Giles Coren was in Time Out today. Did you see it? If you were anywhere near a tube stop and red-liveried Time Out hawkers, it would have been hard to miss. It would have been hard to miss because “GILES COREN IS HERE” was emblazoned on the cover of Time Out in slashed white block capitals on a red background, and Giles himself was there, down at the bottom right, holding a pen and looking a little desperate.
And it made me sad, seeing Giles Coren in Time Out – like it was one step removed from seeing him on the cover of The Big Issue, and only a couple of steps removed from seeing him sell it. Because we’ve got previous, me and Giles, Giles and I. I even met him once, out the back of a ghastly food awards ceremony called The Chowtzers (yes), where he’d been judging something, and where he was now awkwardly waiting for his taxi so he wouldn’t have to speak to this very enthusiastic but plainly tragic idiot yabber at him about how good A Wong (a dim sum place he’d recently reviewed but I’d been to first) was. But that meeting, earth-shattering in import for both of us as it was, isn’t the previous I’m talking about. The previous is his review of Nahm – a now-extinct Thai place which when it was not-now-extinct was not far from my office – which may be my favourite restaurant review of all time.
When written well, a review can do so much more than tell you whether or not you should go to a restaurant. In the case of the Nahm review, it made me want to fly 10-plus hours across the world. For who could read this passage and not want to?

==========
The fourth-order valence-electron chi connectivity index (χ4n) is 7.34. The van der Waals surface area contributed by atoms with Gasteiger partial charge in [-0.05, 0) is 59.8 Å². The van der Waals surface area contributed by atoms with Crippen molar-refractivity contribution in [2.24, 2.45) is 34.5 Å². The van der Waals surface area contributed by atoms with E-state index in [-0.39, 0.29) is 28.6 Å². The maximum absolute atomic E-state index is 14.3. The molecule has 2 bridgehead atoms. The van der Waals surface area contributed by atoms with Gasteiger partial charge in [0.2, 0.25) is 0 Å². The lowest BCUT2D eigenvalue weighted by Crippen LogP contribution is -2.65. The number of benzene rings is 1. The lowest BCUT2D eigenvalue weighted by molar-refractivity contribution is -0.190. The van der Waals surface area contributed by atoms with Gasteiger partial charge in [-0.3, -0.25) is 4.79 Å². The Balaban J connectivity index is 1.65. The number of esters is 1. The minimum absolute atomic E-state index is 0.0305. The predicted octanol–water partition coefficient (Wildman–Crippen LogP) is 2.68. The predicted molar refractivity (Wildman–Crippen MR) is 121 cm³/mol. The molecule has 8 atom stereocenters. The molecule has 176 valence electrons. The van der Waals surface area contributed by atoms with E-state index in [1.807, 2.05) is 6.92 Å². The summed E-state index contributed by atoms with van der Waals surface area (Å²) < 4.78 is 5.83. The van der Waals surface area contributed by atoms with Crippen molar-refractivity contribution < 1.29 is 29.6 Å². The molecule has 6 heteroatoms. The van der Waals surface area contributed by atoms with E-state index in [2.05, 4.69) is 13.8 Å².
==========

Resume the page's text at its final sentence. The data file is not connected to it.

It felt like a journey through dark kitchen secrets – a raft trip down a hostile, gastronomic Amazon – and we liked it that way: the market that mushroomed at dawn on a rail track to do its business as fast and efficiently as possible before the train came rattling through and killed everyone, where we flung all manner of green leaves into steamy bowls of pig offal soup from random stalls and seasoned our morning with clouds of chilli, then mollifying our mouths with the sticky sweet condensed-milk chicory drink someone must once have told them was coffee; the boat trip up the backwaters where floating hawkers sold us rice noodle soup of unimaginable freshness and flavour, steaming with relevance and context; the staggering power of the chilli, the potent heat of the food which gave meaning at last to all that sweetness (it’s to offset the heat, of course, but in England, where Thai cooks are afraid properly to spice the food, the effect is cloying and grim); the quality of the fish sauce and condiments in a land where strong flavours and quality ingredients are not yet a privilege of the wealthy; the night trip to Chinatown for crispy-soft oyster omelettes and cold beer; the whole business of going to one place for one dish and not stretching its repertoire, as one does wherever people eat on the street, moving on if one wants another dish to the place that does it best; the general clatter and yelp; the feral, cadaverous rankness of fresh durian; the simultaneity of timeless oriental charm, venereal seediness and modern corporate greed…